Parent - - By cipri (**) Date 2013-08-18 23:08
He SENT it to Olivier to enter in a tournament.  That's distributing it.

Wrong. Once again, you are showing you are ignorant of the meaning of distribute. Sending to Olivier for his basement tournament doesn't meet the bar. Not even close.


I guess, here the dictionary can help.

For the ones interested in solving such problems, the great mathematician wrote the book series: Mathematics and Plausible Reasoning
It helps you solving such every day tasks.

I wished, all these discussions would be moved out of this thread, and just the posts related to the ones of richard. He took the time to contribute to this problem, and now we are spamming this thread.
Parent - - By Banned for Life (Gold) Date 2013-08-18 23:36
I guess, here the dictionary can help.

Not unless it's a legal dictionary, but even that won't help because the Copyright Act doesn't define distribution. Instead distribution has been defined by case law. See for example: http://blog.internetcases.com/2008/04/30/distribution-under-the-copyright-act-requires-more-than-merely-making-copies-available/ Of course this is for the US...

I wished, all these discussions would be moved out of this thread, and just the posts related to the ones of richard. He took the time to contribute to this problem, and now we are spamming this thread.

That would be a good thing to do, but it will last only as long as Bob can control his urge to stick his thumb on the scale.
Parent - - By nebulus (****) Date 2013-08-19 13:11
It's rather simple... you put something online and no one downloads it - there's no distribution, but if someone does - there's a distribution.

Here you have a case of someone actually receiving a copy. A modified copy of a program has been transferred from one person to another, ergo it's a distribution.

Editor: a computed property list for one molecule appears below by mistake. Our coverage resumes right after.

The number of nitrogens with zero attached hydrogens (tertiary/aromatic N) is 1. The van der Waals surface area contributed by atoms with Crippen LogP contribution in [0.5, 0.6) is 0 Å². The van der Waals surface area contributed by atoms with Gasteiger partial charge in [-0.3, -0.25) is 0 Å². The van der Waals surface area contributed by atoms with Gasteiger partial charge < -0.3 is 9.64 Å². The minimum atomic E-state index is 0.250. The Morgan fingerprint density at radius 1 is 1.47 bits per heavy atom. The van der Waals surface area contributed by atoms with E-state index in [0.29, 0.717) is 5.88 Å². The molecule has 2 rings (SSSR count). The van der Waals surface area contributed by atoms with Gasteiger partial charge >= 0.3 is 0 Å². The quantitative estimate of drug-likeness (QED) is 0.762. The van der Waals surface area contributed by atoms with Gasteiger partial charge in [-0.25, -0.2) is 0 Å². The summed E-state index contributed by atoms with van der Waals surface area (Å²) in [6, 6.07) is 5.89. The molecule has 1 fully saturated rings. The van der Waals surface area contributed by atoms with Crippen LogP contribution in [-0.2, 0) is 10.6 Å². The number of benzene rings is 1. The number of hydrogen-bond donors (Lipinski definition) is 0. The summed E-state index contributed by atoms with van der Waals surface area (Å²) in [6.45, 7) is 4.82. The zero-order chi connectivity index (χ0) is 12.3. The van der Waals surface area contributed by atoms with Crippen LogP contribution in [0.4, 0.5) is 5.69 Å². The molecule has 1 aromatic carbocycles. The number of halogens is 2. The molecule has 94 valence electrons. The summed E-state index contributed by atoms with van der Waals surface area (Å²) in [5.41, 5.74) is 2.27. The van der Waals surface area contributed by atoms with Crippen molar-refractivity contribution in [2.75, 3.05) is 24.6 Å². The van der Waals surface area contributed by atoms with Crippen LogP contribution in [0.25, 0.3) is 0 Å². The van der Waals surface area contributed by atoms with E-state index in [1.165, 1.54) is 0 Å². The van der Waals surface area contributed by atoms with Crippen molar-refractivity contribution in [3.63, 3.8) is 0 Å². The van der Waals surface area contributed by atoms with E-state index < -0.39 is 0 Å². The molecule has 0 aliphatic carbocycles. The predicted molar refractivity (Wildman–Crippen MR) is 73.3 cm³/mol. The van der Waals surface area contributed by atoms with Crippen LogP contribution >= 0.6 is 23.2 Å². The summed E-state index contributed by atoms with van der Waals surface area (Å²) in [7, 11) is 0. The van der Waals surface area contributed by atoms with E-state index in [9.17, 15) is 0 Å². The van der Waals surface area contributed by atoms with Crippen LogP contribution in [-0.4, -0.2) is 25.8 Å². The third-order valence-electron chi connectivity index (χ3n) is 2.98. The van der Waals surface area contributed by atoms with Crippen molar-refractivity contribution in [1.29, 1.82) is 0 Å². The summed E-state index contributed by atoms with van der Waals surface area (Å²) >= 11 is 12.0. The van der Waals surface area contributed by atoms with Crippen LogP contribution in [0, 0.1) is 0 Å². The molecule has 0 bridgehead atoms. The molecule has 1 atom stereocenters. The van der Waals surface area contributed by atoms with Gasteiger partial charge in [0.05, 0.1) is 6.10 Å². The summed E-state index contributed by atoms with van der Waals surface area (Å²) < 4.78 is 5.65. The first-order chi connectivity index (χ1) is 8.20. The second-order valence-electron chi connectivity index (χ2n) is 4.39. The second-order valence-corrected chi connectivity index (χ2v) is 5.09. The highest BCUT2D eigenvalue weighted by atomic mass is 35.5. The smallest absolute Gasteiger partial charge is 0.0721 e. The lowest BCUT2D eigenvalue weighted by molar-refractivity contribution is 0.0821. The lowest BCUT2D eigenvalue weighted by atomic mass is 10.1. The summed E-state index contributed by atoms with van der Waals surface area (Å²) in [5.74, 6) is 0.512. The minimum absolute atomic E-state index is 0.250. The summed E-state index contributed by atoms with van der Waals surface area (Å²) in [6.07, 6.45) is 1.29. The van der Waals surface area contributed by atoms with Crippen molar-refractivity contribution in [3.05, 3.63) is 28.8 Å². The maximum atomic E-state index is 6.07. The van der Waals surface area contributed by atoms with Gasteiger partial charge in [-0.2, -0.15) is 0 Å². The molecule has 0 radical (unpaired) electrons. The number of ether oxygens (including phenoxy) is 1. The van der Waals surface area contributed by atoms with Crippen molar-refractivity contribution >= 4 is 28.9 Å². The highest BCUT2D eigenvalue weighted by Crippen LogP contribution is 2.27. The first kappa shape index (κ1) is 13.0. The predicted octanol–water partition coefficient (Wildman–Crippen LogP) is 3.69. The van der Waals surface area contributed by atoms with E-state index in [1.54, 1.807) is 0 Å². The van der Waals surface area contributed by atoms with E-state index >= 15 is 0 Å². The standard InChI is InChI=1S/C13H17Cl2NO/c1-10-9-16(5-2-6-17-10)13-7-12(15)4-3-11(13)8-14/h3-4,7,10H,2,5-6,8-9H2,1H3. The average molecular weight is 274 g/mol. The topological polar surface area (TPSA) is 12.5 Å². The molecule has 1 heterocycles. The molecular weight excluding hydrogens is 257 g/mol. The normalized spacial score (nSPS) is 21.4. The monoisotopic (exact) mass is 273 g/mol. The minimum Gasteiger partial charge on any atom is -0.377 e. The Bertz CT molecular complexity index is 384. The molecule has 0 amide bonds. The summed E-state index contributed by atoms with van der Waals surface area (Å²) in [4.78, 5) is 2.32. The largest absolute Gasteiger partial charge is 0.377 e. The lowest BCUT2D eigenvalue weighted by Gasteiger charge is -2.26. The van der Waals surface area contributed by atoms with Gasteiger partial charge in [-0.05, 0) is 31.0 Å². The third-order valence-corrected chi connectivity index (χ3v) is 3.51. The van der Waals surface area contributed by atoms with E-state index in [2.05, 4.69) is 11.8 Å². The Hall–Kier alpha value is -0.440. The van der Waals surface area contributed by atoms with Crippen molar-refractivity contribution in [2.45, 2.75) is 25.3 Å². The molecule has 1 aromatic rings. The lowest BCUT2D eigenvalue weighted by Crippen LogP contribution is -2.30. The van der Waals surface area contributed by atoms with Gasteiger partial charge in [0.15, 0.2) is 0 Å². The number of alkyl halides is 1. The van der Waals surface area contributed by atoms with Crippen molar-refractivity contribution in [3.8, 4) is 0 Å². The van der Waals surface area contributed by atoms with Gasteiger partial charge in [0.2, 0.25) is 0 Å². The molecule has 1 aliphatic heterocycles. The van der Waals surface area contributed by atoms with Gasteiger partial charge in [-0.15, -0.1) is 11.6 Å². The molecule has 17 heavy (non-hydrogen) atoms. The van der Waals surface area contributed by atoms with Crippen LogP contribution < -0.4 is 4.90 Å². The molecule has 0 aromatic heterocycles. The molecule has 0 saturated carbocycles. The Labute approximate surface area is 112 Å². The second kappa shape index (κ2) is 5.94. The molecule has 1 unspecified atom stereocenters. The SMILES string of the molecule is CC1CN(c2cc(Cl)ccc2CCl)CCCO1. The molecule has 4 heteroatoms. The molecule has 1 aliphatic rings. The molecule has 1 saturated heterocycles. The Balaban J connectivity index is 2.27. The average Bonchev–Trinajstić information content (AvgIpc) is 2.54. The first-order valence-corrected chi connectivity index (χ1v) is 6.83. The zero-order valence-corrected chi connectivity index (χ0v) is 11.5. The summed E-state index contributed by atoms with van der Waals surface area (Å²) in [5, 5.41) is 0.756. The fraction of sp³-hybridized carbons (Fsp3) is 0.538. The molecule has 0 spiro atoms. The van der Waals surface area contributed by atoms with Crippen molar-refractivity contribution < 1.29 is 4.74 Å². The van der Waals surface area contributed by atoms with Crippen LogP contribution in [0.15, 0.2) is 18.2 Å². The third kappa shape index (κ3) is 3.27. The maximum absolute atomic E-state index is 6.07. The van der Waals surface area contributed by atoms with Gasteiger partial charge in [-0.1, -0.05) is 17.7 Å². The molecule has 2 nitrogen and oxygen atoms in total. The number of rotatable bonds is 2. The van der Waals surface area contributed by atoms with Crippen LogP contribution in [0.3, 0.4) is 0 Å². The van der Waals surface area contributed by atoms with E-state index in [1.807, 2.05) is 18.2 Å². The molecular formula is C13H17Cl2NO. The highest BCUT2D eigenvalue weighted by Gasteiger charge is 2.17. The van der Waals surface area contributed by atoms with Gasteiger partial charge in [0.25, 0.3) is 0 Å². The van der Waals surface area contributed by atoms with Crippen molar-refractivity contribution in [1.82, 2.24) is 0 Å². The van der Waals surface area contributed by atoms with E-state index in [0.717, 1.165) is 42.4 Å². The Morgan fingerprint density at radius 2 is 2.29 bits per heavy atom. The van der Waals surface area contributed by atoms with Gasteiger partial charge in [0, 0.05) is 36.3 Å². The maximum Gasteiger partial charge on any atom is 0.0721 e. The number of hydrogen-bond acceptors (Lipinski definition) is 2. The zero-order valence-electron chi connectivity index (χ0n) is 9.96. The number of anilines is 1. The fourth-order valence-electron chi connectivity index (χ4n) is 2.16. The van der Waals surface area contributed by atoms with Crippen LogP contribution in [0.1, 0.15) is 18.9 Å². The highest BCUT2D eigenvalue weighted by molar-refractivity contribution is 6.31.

Parent - - By Ugh (*****) Date 2013-08-19 13:39
Transfer is a necessary but not sufficient condition for distribution, it also depends on the reason for the transfer and the relationship between the transferrer and transferee.

Imagine a software house where programmers are coding a product. At various stages they transfer the "product" to someone in quality control for testing. These are transfers, but they are not distributions.

It is not a distribution to transfer a product to a buying department of a retailer or distributor for them to assess whether or not to stock the product.

It is not a distribution to transfer a product to a magazine for purposes of creating and printing a public review.

Clearly, in software, distribution is a phase of bringing a product to market. There is production, marketing, promotion, distribution, sale, etc etc etc. And these terms need to be considered and defined in this context.

The question is whether transferring a copy to a private tester, whether or not that tester makes his results public or not, is "distribution" under this analysis. I would say not. If anything at all, it would come under "marketing" or "promotion". And since the thing was never brought to market anyway, and was not intended for market, it is all a bit moot.